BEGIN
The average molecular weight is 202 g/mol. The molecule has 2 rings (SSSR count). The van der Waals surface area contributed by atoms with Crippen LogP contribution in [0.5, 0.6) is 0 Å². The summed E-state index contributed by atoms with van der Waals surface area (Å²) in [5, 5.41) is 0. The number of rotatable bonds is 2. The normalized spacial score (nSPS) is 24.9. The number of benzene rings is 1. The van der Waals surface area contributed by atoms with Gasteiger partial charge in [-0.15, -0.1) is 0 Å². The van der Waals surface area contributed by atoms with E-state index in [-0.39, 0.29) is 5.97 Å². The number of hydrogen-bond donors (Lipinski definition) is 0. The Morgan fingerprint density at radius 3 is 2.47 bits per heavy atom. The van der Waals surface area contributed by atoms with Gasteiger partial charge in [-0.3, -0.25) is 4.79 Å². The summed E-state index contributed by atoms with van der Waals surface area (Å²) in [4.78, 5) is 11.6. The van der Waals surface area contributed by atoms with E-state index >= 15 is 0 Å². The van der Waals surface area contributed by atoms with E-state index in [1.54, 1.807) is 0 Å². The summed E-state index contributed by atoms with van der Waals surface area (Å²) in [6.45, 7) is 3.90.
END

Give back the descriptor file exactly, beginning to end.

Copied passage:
The average molecular weight is 202 g/mol. The molecule has 2 rings (SSSR count). The van der Waals surface area contributed by atoms with Crippen LogP contribution in [0.5, 0.6) is 0 Å². The summed E-state index contributed by atoms with van der Waals surface area (Å²) in [5, 5.41) is 0. The number of rotatable bonds is 2. The normalized spacial score (nSPS) is 24.9. The number of benzene rings is 1. The van der Waals surface area contributed by atoms with Gasteiger partial charge in [-0.15, -0.1) is 0 Å². The van der Waals surface area contributed by atoms with E-state index in [-0.39, 0.29) is 5.97 Å². The number of hydrogen-bond donors (Lipinski definition) is 0. The Morgan fingerprint density at radius 3 is 2.47 bits per heavy atom. The van der Waals surface area contributed by atoms with Gasteiger partial charge in [-0.3, -0.25) is 4.79 Å². The summed E-state index contributed by atoms with van der Waals surface area (Å²) in [4.78, 5) is 11.6. The van der Waals surface area contributed by atoms with E-state index >= 15 is 0 Å². The van der Waals surface area contributed by atoms with E-state index in [1.54, 1.807) is 0 Å². The summed E-state index contributed by atoms with van der Waals surface area (Å²) in [6.45, 7) is 3.90.